Monday, 28 January 2013

21st January 2013-another entry from our volunteer blogger Sandra

Today I spoke to Sarah who is the gardener here at Ford Park. Sarah was recruited as part of the planning involved in the lottery grant that was given to help restore the walled Victorian Kitchen garden and also covers the Orchard as well. Sarah has been working hard on the garden with the help of the volunteers since the 1st August 2012 and the kitchen garden was launched on 9th September 2012, together they have already made a huge difference to the site. Part of the plans for the garden include growing fruit and vegetables to supply the Coach House Café and possibly in the future be able to provide fruit & vegetables for sale to the public.

As well as the garden there is a greenhouse, garden room and cold frames as well as a demonstration courtyard. This area will be used to demonstrate how you can grow & propagate plants in containers. Very useful if you have a small plot or no garden at all, just a small area or courtyard will be enough for you to plant some colourful containers with either flowers or vegetables. Sarah is also planning in February to hold Winter Pruning Workshops for members of the public and the volunteers. More info can be found on the website: http://www.ford-park.org.uk/events.asp?ID=EV1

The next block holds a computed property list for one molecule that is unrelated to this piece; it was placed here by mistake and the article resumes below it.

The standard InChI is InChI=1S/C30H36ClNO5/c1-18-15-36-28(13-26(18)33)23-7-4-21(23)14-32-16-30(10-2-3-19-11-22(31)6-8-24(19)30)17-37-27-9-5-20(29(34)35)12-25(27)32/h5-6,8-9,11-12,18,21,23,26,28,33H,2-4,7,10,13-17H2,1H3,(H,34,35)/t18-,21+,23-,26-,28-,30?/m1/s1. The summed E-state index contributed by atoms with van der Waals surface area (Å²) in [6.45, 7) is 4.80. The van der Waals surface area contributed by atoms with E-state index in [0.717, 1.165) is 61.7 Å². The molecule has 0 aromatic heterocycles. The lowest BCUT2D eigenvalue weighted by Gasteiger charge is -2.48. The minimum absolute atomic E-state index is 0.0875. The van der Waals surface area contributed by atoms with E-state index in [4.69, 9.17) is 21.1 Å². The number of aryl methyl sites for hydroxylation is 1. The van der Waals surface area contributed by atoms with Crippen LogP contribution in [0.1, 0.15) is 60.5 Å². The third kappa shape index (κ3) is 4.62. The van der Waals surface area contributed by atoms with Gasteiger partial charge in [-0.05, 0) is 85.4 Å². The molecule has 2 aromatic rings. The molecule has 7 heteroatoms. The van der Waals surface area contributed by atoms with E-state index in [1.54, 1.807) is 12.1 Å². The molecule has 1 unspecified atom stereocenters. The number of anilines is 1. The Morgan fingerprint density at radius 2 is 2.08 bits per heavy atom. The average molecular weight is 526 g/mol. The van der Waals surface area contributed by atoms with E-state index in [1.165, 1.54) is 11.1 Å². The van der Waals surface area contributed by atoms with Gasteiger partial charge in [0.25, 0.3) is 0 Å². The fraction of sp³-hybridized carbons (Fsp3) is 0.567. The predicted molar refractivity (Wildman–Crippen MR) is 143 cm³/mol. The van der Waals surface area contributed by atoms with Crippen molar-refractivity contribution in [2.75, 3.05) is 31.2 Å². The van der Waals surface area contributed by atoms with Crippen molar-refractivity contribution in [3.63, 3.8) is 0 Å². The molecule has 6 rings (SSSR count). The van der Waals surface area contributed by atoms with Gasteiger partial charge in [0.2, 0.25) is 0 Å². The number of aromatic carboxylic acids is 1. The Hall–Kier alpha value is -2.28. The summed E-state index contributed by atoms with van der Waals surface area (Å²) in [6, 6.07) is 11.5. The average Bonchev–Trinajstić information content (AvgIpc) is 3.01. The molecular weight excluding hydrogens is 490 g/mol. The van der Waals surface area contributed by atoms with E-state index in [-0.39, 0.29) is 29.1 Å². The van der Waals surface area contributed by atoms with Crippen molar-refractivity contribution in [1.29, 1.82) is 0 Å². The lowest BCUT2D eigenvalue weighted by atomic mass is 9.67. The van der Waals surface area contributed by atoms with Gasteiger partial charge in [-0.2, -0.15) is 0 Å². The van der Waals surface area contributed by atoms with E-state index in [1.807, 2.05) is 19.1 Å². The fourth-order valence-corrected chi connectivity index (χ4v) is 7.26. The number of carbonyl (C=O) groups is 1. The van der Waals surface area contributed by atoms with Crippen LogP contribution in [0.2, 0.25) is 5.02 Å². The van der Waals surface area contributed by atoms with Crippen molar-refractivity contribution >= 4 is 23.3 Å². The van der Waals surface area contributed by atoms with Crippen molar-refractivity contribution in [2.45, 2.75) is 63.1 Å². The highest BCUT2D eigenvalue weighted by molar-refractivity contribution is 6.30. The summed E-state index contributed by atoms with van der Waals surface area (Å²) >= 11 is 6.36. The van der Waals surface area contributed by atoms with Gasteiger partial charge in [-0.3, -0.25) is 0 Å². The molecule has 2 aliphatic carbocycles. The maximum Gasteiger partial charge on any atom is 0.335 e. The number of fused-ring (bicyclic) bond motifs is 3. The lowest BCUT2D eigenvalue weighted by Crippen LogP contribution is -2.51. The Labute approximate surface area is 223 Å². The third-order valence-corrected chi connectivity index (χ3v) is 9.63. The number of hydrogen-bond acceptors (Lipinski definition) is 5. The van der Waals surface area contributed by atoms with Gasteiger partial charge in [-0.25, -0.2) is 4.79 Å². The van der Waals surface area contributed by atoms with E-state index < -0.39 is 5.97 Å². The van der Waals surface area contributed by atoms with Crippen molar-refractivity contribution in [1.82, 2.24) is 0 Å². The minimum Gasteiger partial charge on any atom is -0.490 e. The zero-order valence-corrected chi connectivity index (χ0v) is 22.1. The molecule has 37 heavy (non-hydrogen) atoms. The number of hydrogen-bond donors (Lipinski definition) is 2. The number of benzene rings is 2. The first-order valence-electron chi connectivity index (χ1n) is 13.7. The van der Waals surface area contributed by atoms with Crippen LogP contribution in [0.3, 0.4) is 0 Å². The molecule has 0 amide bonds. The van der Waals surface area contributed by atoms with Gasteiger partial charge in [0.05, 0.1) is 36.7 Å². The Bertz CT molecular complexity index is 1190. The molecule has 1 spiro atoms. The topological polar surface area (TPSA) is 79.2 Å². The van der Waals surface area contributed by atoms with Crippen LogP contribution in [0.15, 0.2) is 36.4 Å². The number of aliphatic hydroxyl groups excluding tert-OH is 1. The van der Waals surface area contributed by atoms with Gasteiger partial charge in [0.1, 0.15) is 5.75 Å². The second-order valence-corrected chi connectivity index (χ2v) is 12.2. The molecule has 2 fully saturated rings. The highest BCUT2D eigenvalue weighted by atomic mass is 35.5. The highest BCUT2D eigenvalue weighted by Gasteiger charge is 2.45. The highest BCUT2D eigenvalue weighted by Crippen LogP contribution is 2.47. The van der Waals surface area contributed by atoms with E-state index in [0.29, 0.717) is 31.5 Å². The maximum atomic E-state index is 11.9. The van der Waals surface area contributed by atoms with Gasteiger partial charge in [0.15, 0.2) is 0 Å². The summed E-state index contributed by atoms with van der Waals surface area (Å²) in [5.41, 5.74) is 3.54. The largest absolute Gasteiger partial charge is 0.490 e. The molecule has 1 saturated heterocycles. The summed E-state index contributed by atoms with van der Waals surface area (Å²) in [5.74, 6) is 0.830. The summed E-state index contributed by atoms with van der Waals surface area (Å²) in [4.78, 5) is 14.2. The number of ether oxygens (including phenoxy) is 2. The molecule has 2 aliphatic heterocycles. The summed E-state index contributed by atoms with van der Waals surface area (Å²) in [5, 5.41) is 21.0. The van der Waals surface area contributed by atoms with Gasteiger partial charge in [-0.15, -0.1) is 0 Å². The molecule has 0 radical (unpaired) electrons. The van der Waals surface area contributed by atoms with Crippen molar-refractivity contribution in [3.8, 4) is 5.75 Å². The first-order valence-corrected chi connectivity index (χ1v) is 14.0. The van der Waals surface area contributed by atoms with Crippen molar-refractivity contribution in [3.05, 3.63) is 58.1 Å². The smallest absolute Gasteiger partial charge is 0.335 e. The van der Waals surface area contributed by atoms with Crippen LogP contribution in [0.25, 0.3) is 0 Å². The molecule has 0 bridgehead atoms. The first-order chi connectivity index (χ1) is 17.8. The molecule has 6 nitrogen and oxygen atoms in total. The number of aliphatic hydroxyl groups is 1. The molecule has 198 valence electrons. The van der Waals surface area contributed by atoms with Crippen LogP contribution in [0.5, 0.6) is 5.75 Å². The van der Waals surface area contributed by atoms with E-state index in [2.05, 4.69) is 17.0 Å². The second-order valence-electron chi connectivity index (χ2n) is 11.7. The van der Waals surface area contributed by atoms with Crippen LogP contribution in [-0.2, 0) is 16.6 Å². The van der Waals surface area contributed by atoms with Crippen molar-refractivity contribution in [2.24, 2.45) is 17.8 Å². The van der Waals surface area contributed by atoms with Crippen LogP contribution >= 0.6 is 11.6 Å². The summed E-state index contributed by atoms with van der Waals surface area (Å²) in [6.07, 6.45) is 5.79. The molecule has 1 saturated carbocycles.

Over the last few months Sarah has been growing some of the more unusual , hardy members of the cabbage family such as Pak Choi and Tat Soi which stand up very well to our winter weather conditions. For next winter she plans to plant Brussel Sprouts, Kale and winter Cabbage. Ruby Chard & Rainbow Lights are being grown for the salad leaves and then will be grown on to be cropped as a vegetable.
Rufino the chef at the Coach House Cafe has advised on certain varieties of plants that would be good for use in the cafe. Lots of salad is used at present. Beans, peas, asparagus and beetroot will be cropped later in the year. There is also a separate bed for all the herbs grown.

The garden demonstrates two different growing styles one being the formal conventional style where the vegetables are all grown in straight lines which means they are easy to weed. The other way being informal where plants and vegetables are planted together to form swathes and drifts of colour & foliage. These plants and vegetables will be chosen to work well together attracting various useful insects to aid pollination as well as looking beautiful. Some edible flowers will also be grown such as Nasturtiums, Violets, Primroses and Marigolds. The taller plants will be grown to give protection for the lower growing ones.
Also around the edge of the garden are some Victorian Metal Stanchions which when wired up will be planted with Apple trees which will look superb when full of fruit. There are more fruit trees in the orchard and plans to have espaliered apple trees and cordon apple trees against the south facing walls.
I suspect the garden will begin to look very different over the coming months and I hope to show all the different stages with photographs taken over a period of time. The photos below show the main garden with Metal Victorian Stanchions, the seed beds and the Demonstration Courtyard.